Three Little Words

As Chris Brogan and others have made customary in the blogging world, I offer up my three little words for 2015.

1) Books

I have thought about how I spent my time in 2014 and the recent years before. I found that a lot of my “ear time” was taken up by listening to music, but sometimes even more time was taken up by listening to podcasts. Tech podcasts. Mac podcasts. News podcasts. Productivity podcasts. A lot of time. Like hours and hours. Some of these podcasts are one and a half hours long or longer. Geez.

The fact is that the ear candy that is podcasting is a pleasant diversion akin to mental masturbation. Like the real thing, it feels very good but it’s not nearly as satisfying as a real relationship.

Enter books.

Remember those? Real ones with covers or audio ones on audible.com or your collector and distributor of choice. I have always loved books and I used to be an avid reader. Somewhere along the busy byways of life I lost that ability to really get into a good book, to focus and concentrate and enjoy the character development and the plot and the suspense of disbelief. I lost the pleasure I got from reading biographies of great men and women in history. I lost my passion for the many big, colorful, detailed Civil War books that used to litter my desk.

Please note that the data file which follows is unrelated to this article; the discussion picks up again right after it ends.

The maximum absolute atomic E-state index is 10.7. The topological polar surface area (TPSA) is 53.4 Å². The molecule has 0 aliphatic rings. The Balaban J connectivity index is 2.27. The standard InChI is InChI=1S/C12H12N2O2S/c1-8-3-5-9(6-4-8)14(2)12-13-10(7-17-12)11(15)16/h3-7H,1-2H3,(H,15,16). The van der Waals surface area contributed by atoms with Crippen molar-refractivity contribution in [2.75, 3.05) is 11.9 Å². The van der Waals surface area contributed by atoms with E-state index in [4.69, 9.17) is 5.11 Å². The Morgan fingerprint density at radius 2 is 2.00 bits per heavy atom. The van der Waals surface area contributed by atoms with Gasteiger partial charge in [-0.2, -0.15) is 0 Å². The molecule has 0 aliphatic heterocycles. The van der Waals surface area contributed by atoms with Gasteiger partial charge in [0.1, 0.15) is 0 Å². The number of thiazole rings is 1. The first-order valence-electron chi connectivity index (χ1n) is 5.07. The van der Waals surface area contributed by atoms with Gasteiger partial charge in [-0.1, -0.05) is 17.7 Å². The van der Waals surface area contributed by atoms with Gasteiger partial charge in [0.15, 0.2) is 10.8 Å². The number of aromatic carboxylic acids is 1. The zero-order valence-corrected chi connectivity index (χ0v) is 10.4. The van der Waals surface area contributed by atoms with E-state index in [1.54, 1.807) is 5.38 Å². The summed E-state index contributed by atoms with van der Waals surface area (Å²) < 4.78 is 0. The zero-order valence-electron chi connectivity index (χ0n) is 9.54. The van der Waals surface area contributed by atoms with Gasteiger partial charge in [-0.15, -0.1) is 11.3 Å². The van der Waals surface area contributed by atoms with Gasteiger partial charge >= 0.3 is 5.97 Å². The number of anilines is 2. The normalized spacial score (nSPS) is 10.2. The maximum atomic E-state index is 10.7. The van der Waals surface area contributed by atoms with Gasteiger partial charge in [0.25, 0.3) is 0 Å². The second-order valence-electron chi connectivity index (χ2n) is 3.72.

I want that back.

In 2015, I will read. Real books. Audio books. Books.

2) Breaks

Give me a break!

I’ve got news for you, kiddies. Nobody, I mean nobody, is going to give you a break. Not a leg up. Not a moment in time. Not a promotion that you don’t earn by busting your butt.

Now, in 2015, the word break is going to mean two things for me.

One is that I am going to make my own breaks, things that help me get along, move on up, get ‘er done, and make my mark. I’m going to “carp the diem” (Yes, Rob, of course that is for you-Happy New Year!)

The other side of the breaks coin will be the actual breaks that I take to recharge and rejuvenate this coming year. I’ve already had a good running start at this year-long goal in 2014 with my three week, seven thousand mile cross country trip and the several little mini-vacations I took to the coast to relax, Christmas shop and have coffee by the river, just because I needed to and I could.

This year, I intend to travel, see some new places, eat some different food, and enjoy the company of friends new and old alike. Break time is necessary to stay sharp, stay focused and stay happy.

3) Brinks

Now, what is this brinks thing, you’re asking?

One can be on the brink of a new discovery, at the brink as in getting ready to fall off a cliff, or on the brink of a major life-changing event.

I will be at the brink in the coming year, and I know it. Work, career path, relationships, all may see me walking right up to the edge and deciding whether it is a good idea (or not) to step back and think a while longer, to put one toe in and test the waters, or to simply decide that it is time to jump off and see if I can fly.